Limits on Damages

AuthorFranklin G. Snyder, Mark Edwin Burge
Unit 25
Part Three
Limits on Damages
In evaluating the principal measures of damages in American contract law
expectancy, reliance, and restitutionwe first focused on the general methods of
calculating the damages in each category. Much of the initial dispute among
contracting parties regarding those calculations relates to valuation of items that
parties agree, at least in principle, should be part of the damages formulation.
Outside of valuation, however, American contract law sets limits on the means and
methods by which parties can prove damages. Particularly with expectancy damages,
where contract law is necessarily imagining an alternative future without a contract
breach, it should come as no surprise that courts will let imaginations run only so far.
A party seeking to prove its claim must work around three important limits on its
ability to recover damages. The limitations of foreseeability, avoidability, and
certainty are the subject of this unit.
Foreseeability. Today’s concept that contract damages must be foreseeable to
the breaching party in order to be recoverable by the non-breaching party traces back
to the famous English case of Hadley v. Baxendale, 156 Eng. Rep. 145 (Ex. Ch. 1854).
In Hadley, plaintiffs owned a flour mill that went out of service because of a break in
the crankshaft that worked the mill. Through neglect by the defendant delivery
service, a needed replacement part arrived five days late, and plaintiffs sought to
recover their loss of five days of output by the mill. The court declined to award those
damages because they could not “reasonably be supposed to have been in the
contemplation of both parties, at the time they made the contract, as the probable
result of the breach of it.” More than 160 years later, American contract law prohibits
the awarding of damages that were not foreseeable to both parties at the time of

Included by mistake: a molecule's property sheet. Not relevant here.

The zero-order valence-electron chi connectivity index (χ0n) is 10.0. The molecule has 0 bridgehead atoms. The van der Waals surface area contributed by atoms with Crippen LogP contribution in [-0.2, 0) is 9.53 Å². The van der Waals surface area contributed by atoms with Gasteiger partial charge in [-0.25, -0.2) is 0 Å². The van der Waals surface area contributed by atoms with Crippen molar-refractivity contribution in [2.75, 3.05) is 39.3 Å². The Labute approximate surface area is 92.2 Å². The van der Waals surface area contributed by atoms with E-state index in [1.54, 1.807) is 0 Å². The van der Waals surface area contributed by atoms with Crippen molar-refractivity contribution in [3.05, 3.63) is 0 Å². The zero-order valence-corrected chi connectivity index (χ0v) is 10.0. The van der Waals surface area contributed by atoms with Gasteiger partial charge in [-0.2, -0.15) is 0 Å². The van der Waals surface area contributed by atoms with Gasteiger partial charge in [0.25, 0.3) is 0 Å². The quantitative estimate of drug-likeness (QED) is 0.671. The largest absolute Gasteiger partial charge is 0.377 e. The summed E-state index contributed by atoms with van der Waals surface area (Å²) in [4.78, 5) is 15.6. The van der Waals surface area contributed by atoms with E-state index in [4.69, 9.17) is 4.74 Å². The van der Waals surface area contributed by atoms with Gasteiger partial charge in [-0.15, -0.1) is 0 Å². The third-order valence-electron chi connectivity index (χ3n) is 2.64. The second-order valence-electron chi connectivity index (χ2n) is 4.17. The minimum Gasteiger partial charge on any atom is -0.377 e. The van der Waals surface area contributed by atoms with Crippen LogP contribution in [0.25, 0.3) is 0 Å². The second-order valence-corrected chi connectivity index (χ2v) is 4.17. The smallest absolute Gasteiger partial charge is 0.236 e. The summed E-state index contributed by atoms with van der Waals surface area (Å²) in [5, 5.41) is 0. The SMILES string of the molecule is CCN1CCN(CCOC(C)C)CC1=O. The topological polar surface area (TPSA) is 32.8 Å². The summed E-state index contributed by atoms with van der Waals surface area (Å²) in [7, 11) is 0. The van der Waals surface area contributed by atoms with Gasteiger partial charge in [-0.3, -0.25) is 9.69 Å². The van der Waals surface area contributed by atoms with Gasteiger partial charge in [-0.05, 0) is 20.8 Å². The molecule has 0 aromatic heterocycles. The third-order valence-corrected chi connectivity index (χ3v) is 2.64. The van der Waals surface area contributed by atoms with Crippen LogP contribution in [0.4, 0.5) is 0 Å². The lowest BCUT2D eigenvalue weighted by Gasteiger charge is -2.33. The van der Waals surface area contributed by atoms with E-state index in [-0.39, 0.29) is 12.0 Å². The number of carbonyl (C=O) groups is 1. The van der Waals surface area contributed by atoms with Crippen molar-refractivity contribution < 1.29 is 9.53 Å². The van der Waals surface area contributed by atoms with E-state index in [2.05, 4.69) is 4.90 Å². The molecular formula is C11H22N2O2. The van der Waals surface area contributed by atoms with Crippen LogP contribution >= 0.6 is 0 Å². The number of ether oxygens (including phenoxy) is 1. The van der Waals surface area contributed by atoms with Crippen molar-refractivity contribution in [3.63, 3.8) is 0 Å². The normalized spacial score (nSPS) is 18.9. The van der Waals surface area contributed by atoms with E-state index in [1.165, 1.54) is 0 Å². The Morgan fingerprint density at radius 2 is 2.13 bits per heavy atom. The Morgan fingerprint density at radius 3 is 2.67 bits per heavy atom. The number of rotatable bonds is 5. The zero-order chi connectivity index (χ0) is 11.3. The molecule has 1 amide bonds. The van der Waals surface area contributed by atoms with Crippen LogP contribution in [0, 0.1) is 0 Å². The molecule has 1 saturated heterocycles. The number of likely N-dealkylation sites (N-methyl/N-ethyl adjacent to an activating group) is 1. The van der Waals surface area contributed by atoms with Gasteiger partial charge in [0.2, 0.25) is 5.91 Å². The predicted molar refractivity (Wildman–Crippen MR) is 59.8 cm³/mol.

contracting. The Hadley rule shows up in many places, including in section 351 of the
Restatement (Second) of Contracts and in Article 74 of the CISG.
Avoidability and the “Duty to Mitigate.” Once a contracting party knows that
it is the victim of a breach, is it allowed to do nothing and let its damages award keep
ticking upward? The general answer to this question is no. Section 350 of the
Restatement (Second) of Contracts states the typical rule: If a non-breaching party
can avoid breach-of-contract damages “without undue risk, burden, or humiliation,”
but fails to do so, it will not be awarded those damages. Lawyers and courts
sometimes refer to this concept as the “duty to mitigate,” but you should understand
that this is not a “duty” in the sense of being an affirmative obligation such as the
duty of ordinary care in negligence law. A party is free to not mitigate its damages,
but the cost of it doing so is that it will not be awarded tho se damages it could have
Certainty. Our final limiting doctrine is very easy to state but somewhat
challenging to apply. Section 352 of the Restatement (Second) of Contracts provides
that “[d]amages are not recoverable for loss beyond an amount that the evidence
permits to be established with reasonable certainty.” What exactly does “reasonable
certainty” mean? Where buyer Burge’s new business venture suffers because of seller
Snyder’s contract breach, proving expectancy damages can be quite diffi cult because
of the certainty test. Burge might claim that his line of collectable law professor
figurines would have generated enormous profits if only Snyder had delivered the
rare marble required to make them. Can Burge prove his claim in a way that rises
above the level of pure (and self-interested) speculation? Application of this test ends
up being very fact specific and allows for a great deal of creative advocacy by lawyers.
Cases and Materials
A. The Foreseeability Limitation
United States District Court for the Southern District of Illinois
2007 U.S. Dist. LEXIS 53776 (No. 03-CV-4215-JPG)
This matter comes before the Court on a motion for partial summary judgment
on the issue of liability for plaintiff’s fire watch expenses filed by defendant Hnedak
Bobo Group, Inc. (“HBG”). The plaintiff, Southern Illinois Riverboat/Casino Cruises,
Inc. (“Harrahs”), has responded to HBG’s motion and HBG has replied to the
Harrahs and HBG entered into an agreement on June 29, 2000, under which
HBG agreed to design the docking facility for a riverboat casino Harrahs planned to
build on the Ohio River in Metropolis, Illinois. Harrahs wanted to replace the casino

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